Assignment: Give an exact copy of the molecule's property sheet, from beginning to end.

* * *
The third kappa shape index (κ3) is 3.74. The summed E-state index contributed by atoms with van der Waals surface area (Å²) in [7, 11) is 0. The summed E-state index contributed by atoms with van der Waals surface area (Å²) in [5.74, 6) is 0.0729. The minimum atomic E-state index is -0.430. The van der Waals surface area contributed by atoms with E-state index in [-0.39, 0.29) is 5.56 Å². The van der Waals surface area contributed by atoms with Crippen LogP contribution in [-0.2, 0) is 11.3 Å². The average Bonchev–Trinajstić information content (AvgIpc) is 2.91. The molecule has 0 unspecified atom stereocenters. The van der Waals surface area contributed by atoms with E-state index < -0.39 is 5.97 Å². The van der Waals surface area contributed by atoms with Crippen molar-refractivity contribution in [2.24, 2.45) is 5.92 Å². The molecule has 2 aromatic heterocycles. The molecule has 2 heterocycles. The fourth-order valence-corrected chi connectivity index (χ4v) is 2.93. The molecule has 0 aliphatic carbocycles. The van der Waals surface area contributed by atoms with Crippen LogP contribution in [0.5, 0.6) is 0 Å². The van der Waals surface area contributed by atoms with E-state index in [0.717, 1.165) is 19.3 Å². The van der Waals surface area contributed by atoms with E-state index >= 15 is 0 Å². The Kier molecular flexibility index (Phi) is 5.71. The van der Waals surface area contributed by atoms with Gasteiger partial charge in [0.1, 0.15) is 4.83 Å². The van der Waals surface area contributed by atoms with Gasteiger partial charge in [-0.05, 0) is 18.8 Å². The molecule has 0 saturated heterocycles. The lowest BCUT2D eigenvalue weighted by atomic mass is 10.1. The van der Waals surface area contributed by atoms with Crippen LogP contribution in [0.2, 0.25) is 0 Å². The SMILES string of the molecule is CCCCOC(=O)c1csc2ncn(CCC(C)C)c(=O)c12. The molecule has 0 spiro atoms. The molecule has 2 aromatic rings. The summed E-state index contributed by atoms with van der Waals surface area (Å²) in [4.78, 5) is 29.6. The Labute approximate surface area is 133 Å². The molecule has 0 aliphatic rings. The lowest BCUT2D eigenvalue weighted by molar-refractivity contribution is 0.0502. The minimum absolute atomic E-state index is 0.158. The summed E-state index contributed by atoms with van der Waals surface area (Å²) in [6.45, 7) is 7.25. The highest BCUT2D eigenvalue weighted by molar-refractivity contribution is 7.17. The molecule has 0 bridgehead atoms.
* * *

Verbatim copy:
The third kappa shape index (κ3) is 3.74. The summed E-state index contributed by atoms with van der Waals surface area (Å²) in [7, 11) is 0. The summed E-state index contributed by atoms with van der Waals surface area (Å²) in [5.74, 6) is 0.0729. The minimum atomic E-state index is -0.430. The van der Waals surface area contributed by atoms with E-state index in [-0.39, 0.29) is 5.56 Å². The van der Waals surface area contributed by atoms with Crippen LogP contribution in [-0.2, 0) is 11.3 Å². The average Bonchev–Trinajstić information content (AvgIpc) is 2.91. The molecule has 0 unspecified atom stereocenters. The van der Waals surface area contributed by atoms with E-state index < -0.39 is 5.97 Å². The van der Waals surface area contributed by atoms with Crippen molar-refractivity contribution in [2.24, 2.45) is 5.92 Å². The molecule has 2 aromatic heterocycles. The molecule has 2 heterocycles. The fourth-order valence-corrected chi connectivity index (χ4v) is 2.93. The molecule has 0 aliphatic carbocycles. The van der Waals surface area contributed by atoms with Crippen LogP contribution in [0.5, 0.6) is 0 Å². The van der Waals surface area contributed by atoms with E-state index in [0.717, 1.165) is 19.3 Å². The van der Waals surface area contributed by atoms with E-state index >= 15 is 0 Å². The Kier molecular flexibility index (Phi) is 5.71. The van der Waals surface area contributed by atoms with Gasteiger partial charge in [0.1, 0.15) is 4.83 Å². The van der Waals surface area contributed by atoms with Gasteiger partial charge in [-0.05, 0) is 18.8 Å². The molecule has 0 saturated heterocycles. The lowest BCUT2D eigenvalue weighted by atomic mass is 10.1. The van der Waals surface area contributed by atoms with Crippen LogP contribution in [0.2, 0.25) is 0 Å². The SMILES string of the molecule is CCCCOC(=O)c1csc2ncn(CCC(C)C)c(=O)c12. The molecule has 0 spiro atoms. The molecule has 2 aromatic rings. The summed E-state index contributed by atoms with van der Waals surface area (Å²) in [4.78, 5) is 29.6. The Labute approximate surface area is 133 Å². The molecule has 0 aliphatic rings. The lowest BCUT2D eigenvalue weighted by molar-refractivity contribution is 0.0502. The minimum absolute atomic E-state index is 0.158. The summed E-state index contributed by atoms with van der Waals surface area (Å²) in [6.45, 7) is 7.25. The highest BCUT2D eigenvalue weighted by molar-refractivity contribution is 7.17. The molecule has 0 bridgehead atoms.